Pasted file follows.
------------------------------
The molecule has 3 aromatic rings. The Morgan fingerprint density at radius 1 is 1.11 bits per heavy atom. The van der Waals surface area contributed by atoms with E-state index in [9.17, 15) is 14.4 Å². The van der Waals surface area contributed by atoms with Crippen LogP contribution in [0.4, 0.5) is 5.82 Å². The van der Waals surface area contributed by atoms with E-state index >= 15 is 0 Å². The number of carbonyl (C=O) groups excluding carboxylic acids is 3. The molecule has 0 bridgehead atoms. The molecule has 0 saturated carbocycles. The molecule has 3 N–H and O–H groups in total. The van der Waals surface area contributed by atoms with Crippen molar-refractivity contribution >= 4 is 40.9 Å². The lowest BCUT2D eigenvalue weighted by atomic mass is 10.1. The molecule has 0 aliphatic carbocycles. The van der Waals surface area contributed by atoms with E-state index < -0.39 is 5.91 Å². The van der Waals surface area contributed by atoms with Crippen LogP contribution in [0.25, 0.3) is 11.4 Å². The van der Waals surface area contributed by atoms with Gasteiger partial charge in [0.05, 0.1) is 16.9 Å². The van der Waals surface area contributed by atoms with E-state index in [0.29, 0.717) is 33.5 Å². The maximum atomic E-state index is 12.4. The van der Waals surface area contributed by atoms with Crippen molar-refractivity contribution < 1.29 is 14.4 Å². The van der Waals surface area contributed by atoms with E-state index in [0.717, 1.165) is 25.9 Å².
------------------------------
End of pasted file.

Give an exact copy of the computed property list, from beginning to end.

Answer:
The molecule has 3 aromatic rings. The Morgan fingerprint density at radius 1 is 1.11 bits per heavy atom. The van der Waals surface area contributed by atoms with E-state index in [9.17, 15) is 14.4 Å². The van der Waals surface area contributed by atoms with Crippen LogP contribution in [0.4, 0.5) is 5.82 Å². The van der Waals surface area contributed by atoms with E-state index >= 15 is 0 Å². The number of carbonyl (C=O) groups excluding carboxylic acids is 3. The molecule has 0 bridgehead atoms. The molecule has 0 saturated carbocycles. The molecule has 3 N–H and O–H groups in total. The van der Waals surface area contributed by atoms with Crippen molar-refractivity contribution >= 4 is 40.9 Å². The lowest BCUT2D eigenvalue weighted by atomic mass is 10.1. The molecule has 0 aliphatic carbocycles. The van der Waals surface area contributed by atoms with E-state index < -0.39 is 5.91 Å². The van der Waals surface area contributed by atoms with Crippen LogP contribution in [0.25, 0.3) is 11.4 Å². The van der Waals surface area contributed by atoms with Gasteiger partial charge in [0.05, 0.1) is 16.9 Å². The van der Waals surface area contributed by atoms with E-state index in [0.29, 0.717) is 33.5 Å². The maximum atomic E-state index is 12.4. The van der Waals surface area contributed by atoms with Crippen molar-refractivity contribution < 1.29 is 14.4 Å². The van der Waals surface area contributed by atoms with E-state index in [0.717, 1.165) is 25.9 Å².